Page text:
Previous research has shown patients who sustain an ACL tear, treated either with PT or surgery, have an increased risk of knee arthritis. A recent study examined the cartilage and joint health of patients who had undergone ACL surgery (Pietrosimone et al. 2017). Consistent with prior research, authors found a decrease in quadricep strength in individuals 6 months after ACL repair. Concurrently, the authors found a greater T1p relaxation time within the joint which is a key marker of articular cartilage health. Thus, patients with quadricep weakness demonstrated decreased joint health compared to their stronger post operative peers. This emphasizes the importance of restoring quadricep strength after ACL surgery in order to optimize cartilage and joint health.

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Should I Be Concerned About The Noises In My Knee?
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Many healthy joints in the body, most commonly in the knee, present with joint noise called crepitus during range of motion testing. Crepitus can be an auditory cracking or popping sound or a sensation of grating in a joint. More concerning than joint noise is an associated sharp pain in the joint or associated locking, catching, or clicking of the joint. These signs and symptoms should be evaluated for potential injury to the joint surfaces and cartilage. If sharp pain or these mechanical symptoms are not present, joint noise or crepitus likely does not indicate an underlying injury to the joint. We often find crepitus in otherwise healthy knees. A recent research study reinforces our clinical understanding of joint crepitus in the knee joint.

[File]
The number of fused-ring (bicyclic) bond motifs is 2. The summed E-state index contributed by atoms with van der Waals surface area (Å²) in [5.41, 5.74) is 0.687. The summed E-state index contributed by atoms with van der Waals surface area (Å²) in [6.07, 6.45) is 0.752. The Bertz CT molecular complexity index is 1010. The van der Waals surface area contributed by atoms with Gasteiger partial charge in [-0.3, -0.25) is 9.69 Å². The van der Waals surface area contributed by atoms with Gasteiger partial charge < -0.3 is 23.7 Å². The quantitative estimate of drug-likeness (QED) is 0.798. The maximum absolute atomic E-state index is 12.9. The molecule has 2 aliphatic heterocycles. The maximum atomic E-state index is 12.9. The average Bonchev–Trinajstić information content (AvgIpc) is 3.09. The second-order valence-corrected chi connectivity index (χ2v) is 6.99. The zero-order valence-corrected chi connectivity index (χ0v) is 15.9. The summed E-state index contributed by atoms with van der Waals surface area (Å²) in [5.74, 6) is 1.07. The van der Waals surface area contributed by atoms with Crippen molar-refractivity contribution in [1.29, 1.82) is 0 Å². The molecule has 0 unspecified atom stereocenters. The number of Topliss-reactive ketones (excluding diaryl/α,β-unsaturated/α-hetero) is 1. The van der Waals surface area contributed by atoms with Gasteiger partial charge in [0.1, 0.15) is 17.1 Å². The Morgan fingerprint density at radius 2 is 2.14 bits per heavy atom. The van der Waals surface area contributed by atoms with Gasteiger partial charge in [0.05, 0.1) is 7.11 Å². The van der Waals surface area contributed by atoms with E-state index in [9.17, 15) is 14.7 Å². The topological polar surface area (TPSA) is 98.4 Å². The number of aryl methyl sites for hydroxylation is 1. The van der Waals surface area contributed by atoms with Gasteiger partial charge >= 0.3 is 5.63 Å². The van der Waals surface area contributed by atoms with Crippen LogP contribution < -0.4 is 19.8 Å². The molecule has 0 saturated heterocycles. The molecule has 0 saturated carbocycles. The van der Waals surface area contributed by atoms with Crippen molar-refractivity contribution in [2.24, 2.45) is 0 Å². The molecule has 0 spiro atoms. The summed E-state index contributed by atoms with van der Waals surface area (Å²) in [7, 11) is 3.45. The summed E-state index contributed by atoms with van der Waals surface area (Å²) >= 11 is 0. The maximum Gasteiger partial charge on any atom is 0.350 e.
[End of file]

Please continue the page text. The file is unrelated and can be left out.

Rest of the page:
Pazzinatto and colleagues examined 584 participants with crepitus and similar radiographic findings of knee arthritis in both knees (Braz J Phys Ther. 2018). These individuals were matched to peers of similar sex, body mass index, and presence of knee arthritis except these individuals did not have crepitus in either knee. Researchers had both groups, crepitus and absence of crepitus, perform both subjective measurements of pain and function, as well as, objective tests of strength, endurance, gait speed, and function. Authors reported lower subjective reports of pain, function, and quality of life in the group of participants with crepitus. Interestingly, they reported no difference in objective measurements or function. Authors concluded the presence of knee crepitus was not associated with objective function or strength measurements.

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Will Bracing Help My Knee Arthritis?